HPV Increases Men's Risk for Oral Cancer, Prompts Calls for Vaccine: Pathology Expert Dr. Shashi Pawar on HPV Health Concerns for Men

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The human papillomavirus is one of the most insidious and dangerous sexually transmitted diseases for women, as it has been linked to a vast majority of cervical cancers. We are now seeing the effects of HPV infection in men, and the marked increase in oral cancer - coupled with the well-known increased risk for penile and anal cancers - suggests that both sexes face equally serious health consequences from this virus.

HPV, the human papillomavirus, is well known for its role in causing cervical cancer in women - so much so, in fact, that the National Institutes of Health recommend all girls be vaccinated against the virus when they are 11 or 12, prior to becoming sexually active. However, recent research shows that women are not the only ones at risk for developing HPV-related cancers. Oral cancers caused by the virus are increasing rapidly in men, and researchers suggest HPV may soon overtake tobacco use as the leading cause of these cancers of the mouth, tongue, throat and tonsils.

"The human papillomavirus is one of the most insidious and dangerous sexually transmitted diseases for women, as it has been linked to a vast majority of cervical cancers," explains Dr. Shashi Pawar, PhD, FACMG, Director of Genetics at Acupath Laboratories. "We are now seeing the effects of HPV infection in men, and the marked increase in oral cancer - coupled with the well-known increased risk for penile and anal cancers - suggests that both sexes face equally serious health consequences from this virus," Dr. Pawar notes.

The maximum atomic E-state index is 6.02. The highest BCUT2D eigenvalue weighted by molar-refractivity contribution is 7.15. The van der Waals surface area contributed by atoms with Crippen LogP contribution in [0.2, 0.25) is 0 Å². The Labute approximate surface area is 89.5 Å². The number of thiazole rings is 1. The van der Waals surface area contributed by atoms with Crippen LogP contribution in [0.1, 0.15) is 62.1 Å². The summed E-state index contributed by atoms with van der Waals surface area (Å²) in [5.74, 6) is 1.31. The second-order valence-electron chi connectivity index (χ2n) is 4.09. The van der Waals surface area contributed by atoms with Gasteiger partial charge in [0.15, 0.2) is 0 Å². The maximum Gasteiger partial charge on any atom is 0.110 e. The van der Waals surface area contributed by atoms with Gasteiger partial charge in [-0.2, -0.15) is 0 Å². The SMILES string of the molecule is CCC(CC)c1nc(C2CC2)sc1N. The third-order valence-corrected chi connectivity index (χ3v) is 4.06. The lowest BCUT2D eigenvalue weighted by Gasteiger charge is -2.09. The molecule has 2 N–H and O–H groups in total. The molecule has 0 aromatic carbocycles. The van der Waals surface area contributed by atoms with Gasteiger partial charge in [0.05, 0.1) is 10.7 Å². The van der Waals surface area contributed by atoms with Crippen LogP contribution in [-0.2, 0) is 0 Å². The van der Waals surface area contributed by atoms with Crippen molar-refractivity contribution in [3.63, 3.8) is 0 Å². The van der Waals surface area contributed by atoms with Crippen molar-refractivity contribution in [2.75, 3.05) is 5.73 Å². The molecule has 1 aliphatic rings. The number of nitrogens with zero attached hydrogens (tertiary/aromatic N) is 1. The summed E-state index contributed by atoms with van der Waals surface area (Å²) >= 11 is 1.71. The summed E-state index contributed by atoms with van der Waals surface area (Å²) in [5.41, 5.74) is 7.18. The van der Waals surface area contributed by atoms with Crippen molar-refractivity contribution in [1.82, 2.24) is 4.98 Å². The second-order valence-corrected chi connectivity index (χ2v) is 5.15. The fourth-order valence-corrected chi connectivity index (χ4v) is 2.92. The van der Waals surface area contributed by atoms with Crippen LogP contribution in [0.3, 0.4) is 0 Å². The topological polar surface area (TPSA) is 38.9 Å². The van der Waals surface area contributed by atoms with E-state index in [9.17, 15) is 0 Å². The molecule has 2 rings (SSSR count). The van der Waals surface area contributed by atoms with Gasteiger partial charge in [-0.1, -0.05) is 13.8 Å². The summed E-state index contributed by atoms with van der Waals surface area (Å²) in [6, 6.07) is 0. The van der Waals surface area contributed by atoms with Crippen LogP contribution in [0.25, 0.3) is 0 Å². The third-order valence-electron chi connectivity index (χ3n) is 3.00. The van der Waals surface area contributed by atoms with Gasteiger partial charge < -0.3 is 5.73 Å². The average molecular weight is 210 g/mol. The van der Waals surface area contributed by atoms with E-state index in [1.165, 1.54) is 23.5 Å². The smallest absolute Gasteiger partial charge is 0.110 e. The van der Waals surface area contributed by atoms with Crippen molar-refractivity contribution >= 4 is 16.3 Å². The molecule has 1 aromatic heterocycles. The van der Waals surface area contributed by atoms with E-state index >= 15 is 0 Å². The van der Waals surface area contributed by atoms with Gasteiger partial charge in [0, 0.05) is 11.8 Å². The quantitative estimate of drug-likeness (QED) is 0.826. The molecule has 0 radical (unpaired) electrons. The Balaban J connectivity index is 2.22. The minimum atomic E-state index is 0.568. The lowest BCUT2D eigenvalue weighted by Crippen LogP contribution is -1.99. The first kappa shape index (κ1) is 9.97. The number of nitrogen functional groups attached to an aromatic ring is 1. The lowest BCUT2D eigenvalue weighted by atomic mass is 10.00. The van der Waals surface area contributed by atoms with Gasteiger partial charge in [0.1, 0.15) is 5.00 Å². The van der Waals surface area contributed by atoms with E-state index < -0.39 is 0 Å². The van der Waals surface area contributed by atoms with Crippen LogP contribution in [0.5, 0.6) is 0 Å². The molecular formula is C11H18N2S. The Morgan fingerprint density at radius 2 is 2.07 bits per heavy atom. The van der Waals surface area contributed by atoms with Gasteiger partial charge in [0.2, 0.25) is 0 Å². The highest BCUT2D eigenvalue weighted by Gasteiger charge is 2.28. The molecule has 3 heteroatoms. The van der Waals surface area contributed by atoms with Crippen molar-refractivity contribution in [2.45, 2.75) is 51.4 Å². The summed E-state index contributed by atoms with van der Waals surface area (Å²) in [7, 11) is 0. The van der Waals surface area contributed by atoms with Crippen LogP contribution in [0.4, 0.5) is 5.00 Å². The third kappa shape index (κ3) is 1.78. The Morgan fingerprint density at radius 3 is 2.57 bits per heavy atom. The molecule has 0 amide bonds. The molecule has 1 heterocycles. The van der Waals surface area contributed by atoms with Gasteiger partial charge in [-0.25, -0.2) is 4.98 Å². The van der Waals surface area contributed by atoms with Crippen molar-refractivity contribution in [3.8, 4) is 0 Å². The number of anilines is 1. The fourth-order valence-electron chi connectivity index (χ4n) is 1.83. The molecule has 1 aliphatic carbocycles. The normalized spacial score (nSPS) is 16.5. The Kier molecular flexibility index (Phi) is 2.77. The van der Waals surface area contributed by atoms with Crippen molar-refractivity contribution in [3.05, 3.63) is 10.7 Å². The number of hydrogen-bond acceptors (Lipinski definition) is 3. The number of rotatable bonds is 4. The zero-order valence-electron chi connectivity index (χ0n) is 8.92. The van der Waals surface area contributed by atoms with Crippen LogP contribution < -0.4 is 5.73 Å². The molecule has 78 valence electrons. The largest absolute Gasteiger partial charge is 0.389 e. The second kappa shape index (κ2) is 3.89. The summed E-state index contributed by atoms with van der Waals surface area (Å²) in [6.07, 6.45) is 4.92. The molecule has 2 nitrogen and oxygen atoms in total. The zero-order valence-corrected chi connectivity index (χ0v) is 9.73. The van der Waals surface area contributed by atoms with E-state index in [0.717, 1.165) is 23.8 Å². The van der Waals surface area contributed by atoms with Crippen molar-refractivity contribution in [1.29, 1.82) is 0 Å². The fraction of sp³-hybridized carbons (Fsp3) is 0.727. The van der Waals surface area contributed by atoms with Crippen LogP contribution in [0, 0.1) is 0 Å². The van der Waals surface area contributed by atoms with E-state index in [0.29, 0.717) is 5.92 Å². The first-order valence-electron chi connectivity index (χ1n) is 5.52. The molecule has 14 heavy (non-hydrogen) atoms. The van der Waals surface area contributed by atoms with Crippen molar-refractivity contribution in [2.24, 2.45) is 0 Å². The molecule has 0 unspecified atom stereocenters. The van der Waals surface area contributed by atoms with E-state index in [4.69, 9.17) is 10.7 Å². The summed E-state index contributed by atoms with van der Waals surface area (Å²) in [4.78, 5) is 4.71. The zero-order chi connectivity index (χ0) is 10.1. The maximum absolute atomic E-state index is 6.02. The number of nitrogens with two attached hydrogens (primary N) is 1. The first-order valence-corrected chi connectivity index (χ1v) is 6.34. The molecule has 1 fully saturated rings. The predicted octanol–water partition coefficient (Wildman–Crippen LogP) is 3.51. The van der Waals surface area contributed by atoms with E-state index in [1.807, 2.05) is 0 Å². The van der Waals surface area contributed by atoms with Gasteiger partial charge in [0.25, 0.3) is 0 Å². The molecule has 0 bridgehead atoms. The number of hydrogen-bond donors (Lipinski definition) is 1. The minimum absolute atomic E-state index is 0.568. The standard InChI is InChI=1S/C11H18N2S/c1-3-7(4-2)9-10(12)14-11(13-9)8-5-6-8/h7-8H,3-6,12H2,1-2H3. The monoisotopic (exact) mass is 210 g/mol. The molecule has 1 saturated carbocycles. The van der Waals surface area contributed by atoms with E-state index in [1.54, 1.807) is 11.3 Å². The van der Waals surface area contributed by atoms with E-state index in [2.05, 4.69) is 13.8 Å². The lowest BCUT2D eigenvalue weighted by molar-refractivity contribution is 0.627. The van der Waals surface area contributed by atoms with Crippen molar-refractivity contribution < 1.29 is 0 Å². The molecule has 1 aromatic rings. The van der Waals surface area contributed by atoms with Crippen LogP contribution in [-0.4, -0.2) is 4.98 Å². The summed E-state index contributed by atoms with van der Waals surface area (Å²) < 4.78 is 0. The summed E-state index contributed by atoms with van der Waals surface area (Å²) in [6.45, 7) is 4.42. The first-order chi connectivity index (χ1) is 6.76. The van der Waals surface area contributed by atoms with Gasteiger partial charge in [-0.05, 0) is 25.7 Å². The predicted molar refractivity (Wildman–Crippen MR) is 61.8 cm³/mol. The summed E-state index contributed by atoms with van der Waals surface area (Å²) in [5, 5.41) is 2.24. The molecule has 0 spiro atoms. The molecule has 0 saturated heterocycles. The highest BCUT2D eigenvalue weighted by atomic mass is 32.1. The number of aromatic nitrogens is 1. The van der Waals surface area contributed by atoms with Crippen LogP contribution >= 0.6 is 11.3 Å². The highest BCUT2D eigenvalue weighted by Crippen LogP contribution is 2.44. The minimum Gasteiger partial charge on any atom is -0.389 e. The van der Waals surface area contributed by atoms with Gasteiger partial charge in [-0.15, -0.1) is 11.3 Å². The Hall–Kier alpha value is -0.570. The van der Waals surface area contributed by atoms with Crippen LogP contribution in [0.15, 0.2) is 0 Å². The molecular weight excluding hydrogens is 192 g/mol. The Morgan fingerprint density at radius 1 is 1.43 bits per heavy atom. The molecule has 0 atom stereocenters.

Cumulative research spurs call for men's vaccine
A benchmark study that tracked more than 30 years of oral cancer data from the National Cancer Institute found that the rate of oral cancer caused by the HPV virus, rather than lifestyle habits such as smoking or chewing tobacco, has risen steadily since 1973 and is now about even with the incidence rate for tobacco use. Researchers at Johns Hopkins University, which conducted the study, reviewed more than 46,000 cases of oral cancer diagnosed between 1973 and 2004, and concluded that HPV is poised to overtake tobacco use as the leading cause of oral cancer in men.

"While researchers have not yet definitively concluded the cause in this shift, many in the medical community theorize that the convergence of two factors is to blame," Dr. Pawar points out. "The first is a decrease in tobacco use, and the second is a broadening of sexuality and sexual behaviors. Many couples, particularly younger couples, are more apt to experiment with oral sex; ironically, men and women may believe that this is actually safer than penetration in avoiding the spread of sexually transmitted diseases," Dr. Pawar adds.